Outside the Box

Homily to members and friends of Sion Community on the 5th Sunday of Lent (Year A) 2020



I’m boxed in!

I can’t move!

I can’t see!

And it STINKS in here!

Oh… hang on… the last thing I remember is feeling really unwell. I thought I was dying at home in bed. So, where am I?

Sounds a bit echoey in here.

Feels like cold stone underneath me.

Are these… bandages? Am I a mummy?

It’s a tomb! They’ve locked me in!

Help! Help! Can anyone hear me?

Hmm… I’m on my own. So let’s see what I’ve got. 10 fingers! 10 toes! No temperature – oh, I feel fine! I’m not dying! In fact, I’m not even ill!

I’m so glad I’m alive. There’s so much I want to do! So many things I want to say to the people I care about! I never learned to play the harp! I never learned to speak Greek! Now I can do it all! But first I have to get out of this tomb!

Oh – what’s happening? I can hear grunting! I can see some light! But there’s this wretched cloth over my face!

Is that? Can it be? Yes – I hear a voice I’d recognise anywhere! Jesus! I’m here!

“Come Out?” You want me to come out? I’m tied up like a mummy – you want me to hop out like I’m in a sack race? This is going to be so embarrassing! They’ll never stop talking about it! But Jesus! I’m coming! I’m alive!

Well, I wonder what Lazarus did when he went home? We know from the Bible that a week later he hosted a banquet with Jesus as guest of honour. There are legends that he later became a bishop in Cyprus or the South of France. But apart from that we don’t know – we can only guess.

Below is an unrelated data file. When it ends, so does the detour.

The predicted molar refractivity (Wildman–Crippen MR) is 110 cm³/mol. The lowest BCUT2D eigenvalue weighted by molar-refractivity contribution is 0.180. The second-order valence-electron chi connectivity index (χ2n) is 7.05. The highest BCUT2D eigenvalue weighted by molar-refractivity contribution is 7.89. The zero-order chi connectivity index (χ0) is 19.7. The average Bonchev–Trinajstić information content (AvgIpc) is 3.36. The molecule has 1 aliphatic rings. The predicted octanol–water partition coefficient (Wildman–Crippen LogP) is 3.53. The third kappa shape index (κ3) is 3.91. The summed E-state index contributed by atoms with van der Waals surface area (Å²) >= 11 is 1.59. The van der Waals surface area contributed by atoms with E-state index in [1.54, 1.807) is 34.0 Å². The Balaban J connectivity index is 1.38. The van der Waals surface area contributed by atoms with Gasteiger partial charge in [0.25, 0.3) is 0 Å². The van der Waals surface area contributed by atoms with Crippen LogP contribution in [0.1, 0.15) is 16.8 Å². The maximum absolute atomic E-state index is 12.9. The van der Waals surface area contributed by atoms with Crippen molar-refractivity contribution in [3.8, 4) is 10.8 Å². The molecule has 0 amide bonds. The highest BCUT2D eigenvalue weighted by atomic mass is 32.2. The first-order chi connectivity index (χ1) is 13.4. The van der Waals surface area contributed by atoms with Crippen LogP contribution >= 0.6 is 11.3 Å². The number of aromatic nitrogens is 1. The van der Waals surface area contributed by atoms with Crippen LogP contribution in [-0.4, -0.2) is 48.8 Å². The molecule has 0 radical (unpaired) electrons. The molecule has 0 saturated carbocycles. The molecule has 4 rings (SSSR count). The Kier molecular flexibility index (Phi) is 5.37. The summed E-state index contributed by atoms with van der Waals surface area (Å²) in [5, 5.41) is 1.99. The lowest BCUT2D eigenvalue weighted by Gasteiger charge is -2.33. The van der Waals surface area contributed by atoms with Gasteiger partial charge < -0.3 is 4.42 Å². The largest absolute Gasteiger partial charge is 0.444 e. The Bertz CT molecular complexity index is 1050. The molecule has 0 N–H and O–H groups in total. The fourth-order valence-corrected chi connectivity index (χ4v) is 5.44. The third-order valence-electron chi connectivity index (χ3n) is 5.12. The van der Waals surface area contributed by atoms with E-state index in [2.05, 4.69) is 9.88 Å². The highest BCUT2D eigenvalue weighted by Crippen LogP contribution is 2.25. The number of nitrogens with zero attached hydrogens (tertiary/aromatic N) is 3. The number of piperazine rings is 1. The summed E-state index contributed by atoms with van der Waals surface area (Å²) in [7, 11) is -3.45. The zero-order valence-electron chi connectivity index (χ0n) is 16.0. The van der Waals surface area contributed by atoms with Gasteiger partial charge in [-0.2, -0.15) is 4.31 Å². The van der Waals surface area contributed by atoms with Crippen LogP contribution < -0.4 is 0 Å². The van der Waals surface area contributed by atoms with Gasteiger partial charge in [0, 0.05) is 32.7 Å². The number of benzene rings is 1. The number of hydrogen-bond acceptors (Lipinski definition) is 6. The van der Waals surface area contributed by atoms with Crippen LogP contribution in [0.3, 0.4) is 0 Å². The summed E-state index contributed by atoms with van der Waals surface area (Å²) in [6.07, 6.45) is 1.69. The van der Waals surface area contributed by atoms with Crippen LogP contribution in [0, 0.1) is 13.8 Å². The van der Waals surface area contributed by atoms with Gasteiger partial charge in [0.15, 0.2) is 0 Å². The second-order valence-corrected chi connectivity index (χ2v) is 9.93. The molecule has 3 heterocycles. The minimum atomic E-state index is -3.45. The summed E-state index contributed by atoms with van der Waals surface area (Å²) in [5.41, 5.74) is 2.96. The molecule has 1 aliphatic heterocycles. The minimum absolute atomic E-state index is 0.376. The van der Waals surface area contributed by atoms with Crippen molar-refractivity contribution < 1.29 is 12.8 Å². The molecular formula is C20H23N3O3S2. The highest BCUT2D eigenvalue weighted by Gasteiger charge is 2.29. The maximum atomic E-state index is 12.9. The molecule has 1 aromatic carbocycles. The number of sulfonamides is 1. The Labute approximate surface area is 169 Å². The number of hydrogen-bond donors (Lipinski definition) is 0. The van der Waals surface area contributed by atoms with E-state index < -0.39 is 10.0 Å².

I think it’s a pretty good guess that he grew closer to his sisters Mary and Martha. They knew that every day they spent together was a gift, and they would have made the most of it.

I think it’s a pretty good guess that they would give thanks to Jesus through prayer – and after the Last Supper, they would have known about Mass as the best way to give thanks to God.

I think it’s a pretty good guess that Lazarus would have valued the gift of life and maybe tried something new, something he’d been putting off in the busyness of life up until his fatal sickness.

Well, right now, we all get to be Lazarus. What’s happening in the world around us is a bit scary, and it means we are all ‘in the tomb’, bound up, boxed up, restricted. But that doesn’t mean we have to be afraid. We can listen to the voice of Jesus saying ‘take off the bindings! Take off the cloth covering the eyes!’ We don’t have to be boxed up by what’s happening in the world right now, just like we don’t have to be boxed up by what other people think of us.

We won’t be able to go out and meet up with other people for a few weeks, so we need to think about what we can do on our own. What gifts, what talents have I got that I’ve never had a chance to work on? Can I paint or draw? Is there a musical instrument at home I’d like to learn to play? Rather than playing games in my computer, could I learn how to code? Did you know that a young man who was a website designer is on the road to sainthood? You can look up the story of Carlo Acutis who died of cancer aged 15 – last month the Vatican decided that he can be declared ‘Blessed’, the last step before being named a saint!

We will be spending a lot of time with our families over the next few weeks – the people we share a house with, and the relatives we keep in touch with by phone. How do we keep our conversations fresh? Well, maybe there’s something you can learn from another family member. Perhaps your Mum can teach you how to bake a cake. Maybe your Dad can kick footballs at you until you’re ready to face Liverpool in a penalty shootout! Or this might be the perfect time to ask your grandparents to tell stories of how the world used to be when they were young. None of us will have our grandparents and great-aunts and uncles around forever, and it’s so easy to use a smartphone to record a conversation… later, that will be a precious memory for us.